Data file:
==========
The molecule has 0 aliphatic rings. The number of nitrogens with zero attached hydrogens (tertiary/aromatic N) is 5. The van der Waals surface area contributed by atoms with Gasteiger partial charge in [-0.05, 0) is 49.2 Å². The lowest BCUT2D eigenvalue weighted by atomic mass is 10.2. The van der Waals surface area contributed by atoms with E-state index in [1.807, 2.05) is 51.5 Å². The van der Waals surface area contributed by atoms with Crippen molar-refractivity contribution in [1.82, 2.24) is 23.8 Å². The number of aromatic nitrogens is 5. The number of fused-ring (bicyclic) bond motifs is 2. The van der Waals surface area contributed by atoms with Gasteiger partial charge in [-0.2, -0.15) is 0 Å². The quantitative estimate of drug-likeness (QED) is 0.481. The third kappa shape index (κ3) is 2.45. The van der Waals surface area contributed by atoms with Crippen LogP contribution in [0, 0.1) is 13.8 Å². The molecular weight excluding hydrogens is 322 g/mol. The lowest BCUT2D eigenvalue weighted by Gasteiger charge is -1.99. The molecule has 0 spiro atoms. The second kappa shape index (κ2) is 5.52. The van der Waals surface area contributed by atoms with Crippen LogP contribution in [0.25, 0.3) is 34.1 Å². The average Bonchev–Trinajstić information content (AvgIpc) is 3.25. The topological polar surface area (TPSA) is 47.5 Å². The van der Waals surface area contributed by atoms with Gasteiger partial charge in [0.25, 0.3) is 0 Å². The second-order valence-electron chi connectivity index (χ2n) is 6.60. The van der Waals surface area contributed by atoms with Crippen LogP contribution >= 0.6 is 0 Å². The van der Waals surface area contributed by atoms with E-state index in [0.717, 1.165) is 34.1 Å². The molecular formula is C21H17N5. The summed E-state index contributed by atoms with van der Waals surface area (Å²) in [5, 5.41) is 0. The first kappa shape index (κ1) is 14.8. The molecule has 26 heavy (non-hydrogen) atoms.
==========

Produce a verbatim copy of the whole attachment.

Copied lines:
The molecule has 0 aliphatic rings. The number of nitrogens with zero attached hydrogens (tertiary/aromatic N) is 5. The van der Waals surface area contributed by atoms with Gasteiger partial charge in [-0.05, 0) is 49.2 Å². The lowest BCUT2D eigenvalue weighted by atomic mass is 10.2. The van der Waals surface area contributed by atoms with E-state index in [1.807, 2.05) is 51.5 Å². The van der Waals surface area contributed by atoms with Crippen molar-refractivity contribution in [1.82, 2.24) is 23.8 Å². The number of aromatic nitrogens is 5. The number of fused-ring (bicyclic) bond motifs is 2. The van der Waals surface area contributed by atoms with Gasteiger partial charge in [-0.2, -0.15) is 0 Å². The quantitative estimate of drug-likeness (QED) is 0.481. The third kappa shape index (κ3) is 2.45. The van der Waals surface area contributed by atoms with Crippen LogP contribution in [0, 0.1) is 13.8 Å². The molecular weight excluding hydrogens is 322 g/mol. The lowest BCUT2D eigenvalue weighted by Gasteiger charge is -1.99. The molecule has 0 spiro atoms. The second kappa shape index (κ2) is 5.52. The van der Waals surface area contributed by atoms with Crippen LogP contribution in [0.25, 0.3) is 34.1 Å². The average Bonchev–Trinajstić information content (AvgIpc) is 3.25. The topological polar surface area (TPSA) is 47.5 Å². The van der Waals surface area contributed by atoms with Gasteiger partial charge in [0.25, 0.3) is 0 Å². The second-order valence-electron chi connectivity index (χ2n) is 6.60. The van der Waals surface area contributed by atoms with Crippen LogP contribution >= 0.6 is 0 Å². The van der Waals surface area contributed by atoms with E-state index in [0.717, 1.165) is 34.1 Å². The molecular formula is C21H17N5. The summed E-state index contributed by atoms with van der Waals surface area (Å²) in [5, 5.41) is 0. The first kappa shape index (κ1) is 14.8. The molecule has 26 heavy (non-hydrogen) atoms.